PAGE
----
Arc reactivity in accumbens nucleus, amygdala and hippocampus differentiates cue over context responses during reactivation of opiate withdrawal memory.

Emilie Noe, Nicolas Bonneau, Marie-Line Fournier, Stéphanie Caillé, Martine Cador, Catherine Le Moine
Neurobiology of Learning and Memory. 2019-02-13; 159: 24-35
DOI: 10.1016/j.nlm.2019.02.007

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Opiate withdrawal induces an early aversive state which can be associated to
contexts and/or cues, and re-exposure to either these contexts or cues may
participate in craving and relapse. Nucleus accumbens (NAC), hippocampus (HPC)
and basolateral amygdala (BLA) are crucial substrates for acute opiate
withdrawal, and for withdrawal memory retrieval. Also HPC and BLA interacting
with the NAC are suggested to respectively mediate the processing of context and
cue representations of drug-related memories. Here we used a paradigm of
conditioned suppression of operant food seeking, allowing to differentiate
context and cue related responses, to study the influence of withdrawal memories
on operant behavior and the underlying neural substrates. catFISH for Arc mRNA
expression was used to discriminate cellular responses during context and cue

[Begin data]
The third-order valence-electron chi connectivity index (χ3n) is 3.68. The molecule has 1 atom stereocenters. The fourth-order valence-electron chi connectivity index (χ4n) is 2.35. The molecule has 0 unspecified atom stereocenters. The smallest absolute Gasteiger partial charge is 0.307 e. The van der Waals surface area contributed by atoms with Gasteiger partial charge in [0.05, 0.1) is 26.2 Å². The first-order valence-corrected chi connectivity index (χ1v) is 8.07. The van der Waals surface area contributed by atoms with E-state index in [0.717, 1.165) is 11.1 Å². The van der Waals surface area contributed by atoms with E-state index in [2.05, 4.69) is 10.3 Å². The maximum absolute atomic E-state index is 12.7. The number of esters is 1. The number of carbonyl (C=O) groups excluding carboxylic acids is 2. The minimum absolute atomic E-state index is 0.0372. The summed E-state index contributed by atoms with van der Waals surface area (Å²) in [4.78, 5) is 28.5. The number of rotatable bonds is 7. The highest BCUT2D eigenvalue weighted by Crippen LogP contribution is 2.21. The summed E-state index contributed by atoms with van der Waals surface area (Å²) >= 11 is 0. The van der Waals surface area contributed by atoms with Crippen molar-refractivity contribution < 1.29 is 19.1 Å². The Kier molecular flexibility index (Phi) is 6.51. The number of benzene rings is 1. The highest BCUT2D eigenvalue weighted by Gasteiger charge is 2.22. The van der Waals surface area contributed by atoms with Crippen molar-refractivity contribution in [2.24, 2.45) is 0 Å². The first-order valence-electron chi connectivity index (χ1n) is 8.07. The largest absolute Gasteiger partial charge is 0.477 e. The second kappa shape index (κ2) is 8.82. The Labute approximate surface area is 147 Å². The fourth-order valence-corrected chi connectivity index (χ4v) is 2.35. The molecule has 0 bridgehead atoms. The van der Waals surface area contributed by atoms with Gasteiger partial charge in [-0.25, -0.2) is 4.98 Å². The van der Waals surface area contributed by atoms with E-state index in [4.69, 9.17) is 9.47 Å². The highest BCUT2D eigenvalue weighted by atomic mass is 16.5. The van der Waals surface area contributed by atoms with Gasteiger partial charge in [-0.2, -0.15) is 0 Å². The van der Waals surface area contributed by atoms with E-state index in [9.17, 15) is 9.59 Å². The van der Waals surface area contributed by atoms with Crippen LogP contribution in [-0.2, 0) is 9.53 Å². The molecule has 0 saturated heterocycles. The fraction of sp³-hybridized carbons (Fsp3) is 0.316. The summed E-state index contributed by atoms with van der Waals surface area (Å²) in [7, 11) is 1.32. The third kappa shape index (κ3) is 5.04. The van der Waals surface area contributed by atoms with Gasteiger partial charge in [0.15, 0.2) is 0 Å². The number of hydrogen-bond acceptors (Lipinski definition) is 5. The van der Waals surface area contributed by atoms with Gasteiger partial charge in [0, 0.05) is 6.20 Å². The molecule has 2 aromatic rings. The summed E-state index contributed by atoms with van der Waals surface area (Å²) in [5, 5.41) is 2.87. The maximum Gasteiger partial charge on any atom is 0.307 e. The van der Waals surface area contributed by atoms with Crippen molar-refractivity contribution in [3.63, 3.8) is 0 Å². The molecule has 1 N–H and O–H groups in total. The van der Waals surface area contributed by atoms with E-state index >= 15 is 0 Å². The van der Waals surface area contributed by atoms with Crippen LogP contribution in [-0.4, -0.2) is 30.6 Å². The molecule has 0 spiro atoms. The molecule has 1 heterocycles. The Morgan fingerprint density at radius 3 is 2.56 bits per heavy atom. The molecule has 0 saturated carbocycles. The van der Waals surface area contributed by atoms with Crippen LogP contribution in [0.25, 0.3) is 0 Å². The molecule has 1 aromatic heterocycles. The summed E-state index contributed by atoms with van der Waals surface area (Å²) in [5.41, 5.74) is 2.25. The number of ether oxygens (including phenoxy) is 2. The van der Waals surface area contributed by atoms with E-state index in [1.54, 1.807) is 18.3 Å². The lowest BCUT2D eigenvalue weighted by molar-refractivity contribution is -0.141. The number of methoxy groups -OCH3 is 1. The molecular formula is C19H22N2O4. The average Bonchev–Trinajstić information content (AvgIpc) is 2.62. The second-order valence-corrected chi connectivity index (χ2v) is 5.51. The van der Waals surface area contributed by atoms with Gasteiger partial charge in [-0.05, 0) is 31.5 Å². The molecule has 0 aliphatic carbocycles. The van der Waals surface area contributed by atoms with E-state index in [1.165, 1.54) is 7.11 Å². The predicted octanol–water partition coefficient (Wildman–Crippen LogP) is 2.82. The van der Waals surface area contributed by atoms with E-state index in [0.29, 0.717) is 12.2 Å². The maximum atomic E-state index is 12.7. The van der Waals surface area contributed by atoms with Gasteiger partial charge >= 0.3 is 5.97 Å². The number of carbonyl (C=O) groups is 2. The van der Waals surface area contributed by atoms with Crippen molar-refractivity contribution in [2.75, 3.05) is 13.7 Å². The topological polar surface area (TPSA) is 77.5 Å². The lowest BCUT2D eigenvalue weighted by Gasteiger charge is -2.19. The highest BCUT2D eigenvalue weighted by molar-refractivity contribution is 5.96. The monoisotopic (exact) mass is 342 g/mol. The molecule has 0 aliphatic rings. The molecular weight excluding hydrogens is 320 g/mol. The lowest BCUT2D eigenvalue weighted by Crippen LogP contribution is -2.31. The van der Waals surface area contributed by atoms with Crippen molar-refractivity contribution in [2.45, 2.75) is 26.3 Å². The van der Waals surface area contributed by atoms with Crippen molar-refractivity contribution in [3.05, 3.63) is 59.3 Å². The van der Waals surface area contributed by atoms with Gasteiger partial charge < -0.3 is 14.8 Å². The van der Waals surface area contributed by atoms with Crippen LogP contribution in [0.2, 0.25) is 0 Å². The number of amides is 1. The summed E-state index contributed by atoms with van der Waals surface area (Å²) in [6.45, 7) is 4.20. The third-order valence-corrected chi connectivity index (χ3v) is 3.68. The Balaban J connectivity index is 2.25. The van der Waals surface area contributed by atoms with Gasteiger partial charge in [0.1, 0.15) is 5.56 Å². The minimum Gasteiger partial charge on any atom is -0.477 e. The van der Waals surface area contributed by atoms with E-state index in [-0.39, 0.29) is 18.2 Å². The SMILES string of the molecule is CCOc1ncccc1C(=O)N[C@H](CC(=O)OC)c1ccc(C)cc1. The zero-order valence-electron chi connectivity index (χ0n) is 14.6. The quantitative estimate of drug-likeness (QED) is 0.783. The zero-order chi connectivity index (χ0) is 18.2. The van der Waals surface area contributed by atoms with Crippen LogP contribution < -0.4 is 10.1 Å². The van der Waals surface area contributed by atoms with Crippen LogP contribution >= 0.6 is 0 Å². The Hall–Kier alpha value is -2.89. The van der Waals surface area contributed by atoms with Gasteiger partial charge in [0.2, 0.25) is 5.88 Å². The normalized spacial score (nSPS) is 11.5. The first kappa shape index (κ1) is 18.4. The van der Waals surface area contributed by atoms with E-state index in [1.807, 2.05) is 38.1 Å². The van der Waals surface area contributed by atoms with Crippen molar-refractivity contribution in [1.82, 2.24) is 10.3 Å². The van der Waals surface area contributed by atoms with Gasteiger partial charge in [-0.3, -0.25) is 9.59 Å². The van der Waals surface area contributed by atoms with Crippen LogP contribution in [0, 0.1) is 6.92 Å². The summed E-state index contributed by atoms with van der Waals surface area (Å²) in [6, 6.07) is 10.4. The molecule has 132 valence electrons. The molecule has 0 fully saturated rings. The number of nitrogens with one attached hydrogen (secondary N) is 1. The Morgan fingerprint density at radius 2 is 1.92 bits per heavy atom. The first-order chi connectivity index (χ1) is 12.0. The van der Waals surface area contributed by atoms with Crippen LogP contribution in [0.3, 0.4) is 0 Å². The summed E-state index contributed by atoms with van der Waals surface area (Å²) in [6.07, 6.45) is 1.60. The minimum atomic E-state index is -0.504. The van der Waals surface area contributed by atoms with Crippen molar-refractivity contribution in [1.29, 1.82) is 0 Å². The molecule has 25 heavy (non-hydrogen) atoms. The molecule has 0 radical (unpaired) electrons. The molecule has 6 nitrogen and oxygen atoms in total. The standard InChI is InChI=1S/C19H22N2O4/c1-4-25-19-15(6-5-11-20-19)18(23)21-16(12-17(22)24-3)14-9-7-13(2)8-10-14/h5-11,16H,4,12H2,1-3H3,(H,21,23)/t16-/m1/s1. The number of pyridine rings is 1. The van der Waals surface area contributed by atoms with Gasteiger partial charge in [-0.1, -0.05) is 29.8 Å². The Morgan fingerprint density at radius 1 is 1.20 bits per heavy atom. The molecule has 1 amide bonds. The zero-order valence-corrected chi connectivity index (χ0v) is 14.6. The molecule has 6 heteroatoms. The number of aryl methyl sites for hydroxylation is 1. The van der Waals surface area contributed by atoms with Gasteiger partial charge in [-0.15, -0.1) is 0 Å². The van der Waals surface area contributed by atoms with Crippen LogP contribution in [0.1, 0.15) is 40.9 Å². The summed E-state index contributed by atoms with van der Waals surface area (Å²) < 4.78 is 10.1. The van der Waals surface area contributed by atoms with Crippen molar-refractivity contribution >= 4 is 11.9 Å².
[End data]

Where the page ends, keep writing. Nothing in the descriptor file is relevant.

(flashing light) periods in this paradigm. We show that reactivation of the
memory of the negative affective state of withdrawal suppresses active lever
pressing for food, and this conditioned suppression is generalized to the
context. Interestingly the behavioral responses during the context and cue light
periods are associated with differential Arc mRNA activations within the NAC,
BLA, and HPC. Indeed both periods led to NAC shell activation whereas the NAC
core was responsive only following the cue light period. Moreover, BLA and HPC
were more responsive during cue-light and context period respectively. These data
further support the already reported differential role of these brain structures
on cue vs context-induced reinstatement of operant behaviors, and highlight the
existence of common mechanisms for the processing of positive and aversive
emotional memories.

Copyright © 2019. Published by Elsevier Inc.

DOI: 10.1016/j.nlm.2019.02.007
PMID: 30771462

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